Have you been keeping up with the evolution of positive body image awareness in yoga? The love your body message has made it all the way to the pages and the cover of what many of us might have considered to be the antithesis of body positivity before now: Yoga Journal. But the folks at YJ, with their rebranding and the magazine’s own image “refreshing” are making an effort, especially recently, with their (albeit ill-fated) “Love Your Curves” article from the September 2014 issue, and the newest issue, also known as their “Body Issue,” with Kathryn Budig gracing the cover and an article touching on the serious matter of eating disorders. Recognize, this is most likely not something we’d expect to find in the YJ we’ve all come to know, though it’s probably something we’d have found in the magazine when it was first started back in 1975. Somewhere along the way they fell into a spin cycle of yoga fluff and tired uniformity.
But that could all change. It’s baby steps, but at least there’s potential. According to a press release about the rebranding, Editor in Chief Carin Gorrell et. al will be “a part of the more difficult conversations that are happening within our community, such as addressing body-image issues and related concerns like eating disorders.”
“The yoga community is growing and becoming more diverse daily, and with that growth, their needs and desires are evolving,” says Gorrell. “We want to better reflect and serve that community by delivering on their call for a more welcoming, inclusive voice, more-accessible instruction that meets them wherever they are on the mat, and more timely news and trends. This also means being a part of the more difficult conversations that are happening within our community, such as addressing body-image issues and related concerns like eating disorders, as we do in the October issue. That said, we continue to remain dedicated to honoring the traditions of yoga and maintaining the authority and authenticity of our almost 40-year-old brand.”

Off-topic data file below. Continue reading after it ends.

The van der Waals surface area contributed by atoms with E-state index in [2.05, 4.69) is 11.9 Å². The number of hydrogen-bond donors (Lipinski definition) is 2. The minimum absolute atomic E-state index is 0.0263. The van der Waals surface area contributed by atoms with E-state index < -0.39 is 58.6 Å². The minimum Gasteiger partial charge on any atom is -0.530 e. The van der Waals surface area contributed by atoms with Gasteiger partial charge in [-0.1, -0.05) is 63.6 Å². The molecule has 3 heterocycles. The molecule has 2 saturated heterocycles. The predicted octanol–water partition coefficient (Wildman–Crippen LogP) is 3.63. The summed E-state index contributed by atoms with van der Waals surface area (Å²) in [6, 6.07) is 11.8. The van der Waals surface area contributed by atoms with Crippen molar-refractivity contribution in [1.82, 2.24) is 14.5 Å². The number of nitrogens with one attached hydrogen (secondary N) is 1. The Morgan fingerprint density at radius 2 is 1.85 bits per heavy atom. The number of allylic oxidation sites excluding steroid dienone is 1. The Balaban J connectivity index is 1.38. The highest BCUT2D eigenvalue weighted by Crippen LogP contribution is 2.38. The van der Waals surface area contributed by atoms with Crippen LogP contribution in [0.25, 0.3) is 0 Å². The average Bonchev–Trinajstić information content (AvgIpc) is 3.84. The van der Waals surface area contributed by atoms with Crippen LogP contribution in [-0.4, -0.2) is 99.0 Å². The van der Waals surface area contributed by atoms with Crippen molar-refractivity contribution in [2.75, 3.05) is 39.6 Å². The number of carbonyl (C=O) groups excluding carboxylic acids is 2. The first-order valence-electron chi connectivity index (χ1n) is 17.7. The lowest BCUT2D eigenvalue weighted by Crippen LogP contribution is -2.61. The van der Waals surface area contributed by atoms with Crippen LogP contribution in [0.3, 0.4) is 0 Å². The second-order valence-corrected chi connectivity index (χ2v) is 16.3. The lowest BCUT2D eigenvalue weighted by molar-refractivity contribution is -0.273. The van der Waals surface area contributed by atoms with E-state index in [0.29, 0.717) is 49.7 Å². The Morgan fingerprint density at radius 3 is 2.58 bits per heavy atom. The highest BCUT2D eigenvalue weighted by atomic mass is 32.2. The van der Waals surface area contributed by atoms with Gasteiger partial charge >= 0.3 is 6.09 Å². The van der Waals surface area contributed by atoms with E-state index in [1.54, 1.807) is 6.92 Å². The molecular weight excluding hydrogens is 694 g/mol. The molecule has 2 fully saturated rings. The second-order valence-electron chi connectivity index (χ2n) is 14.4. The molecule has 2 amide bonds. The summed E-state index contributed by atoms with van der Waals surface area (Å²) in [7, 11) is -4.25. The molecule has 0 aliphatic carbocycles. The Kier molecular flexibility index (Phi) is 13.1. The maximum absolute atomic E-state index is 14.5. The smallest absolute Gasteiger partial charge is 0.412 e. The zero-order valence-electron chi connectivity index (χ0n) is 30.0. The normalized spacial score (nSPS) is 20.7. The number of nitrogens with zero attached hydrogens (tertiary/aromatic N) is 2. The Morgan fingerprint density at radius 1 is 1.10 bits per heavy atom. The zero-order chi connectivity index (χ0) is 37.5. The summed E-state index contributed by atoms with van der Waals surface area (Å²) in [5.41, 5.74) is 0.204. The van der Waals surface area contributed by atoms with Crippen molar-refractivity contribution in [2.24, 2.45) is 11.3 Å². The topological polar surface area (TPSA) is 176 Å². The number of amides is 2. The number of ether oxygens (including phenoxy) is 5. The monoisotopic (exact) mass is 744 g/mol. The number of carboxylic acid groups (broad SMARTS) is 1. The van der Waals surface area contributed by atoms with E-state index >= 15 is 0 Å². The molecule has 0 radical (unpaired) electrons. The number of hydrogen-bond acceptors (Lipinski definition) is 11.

For those of you who have seen the cover of the October issue and were not impressed, perhaps you’re not entirely sold on their new mission to be more inclusive and accessible. Carol Horton, yoga blogger and author of “Yoga Ph.D.: Integrating the Life of the Mind & the Wisdom of the Body,” wasn’t exactly convinced herself, sharing that she found the issue to be “both encouraging and disturbing,” while also explaining why it’s something worth caring about. She writes via her blog: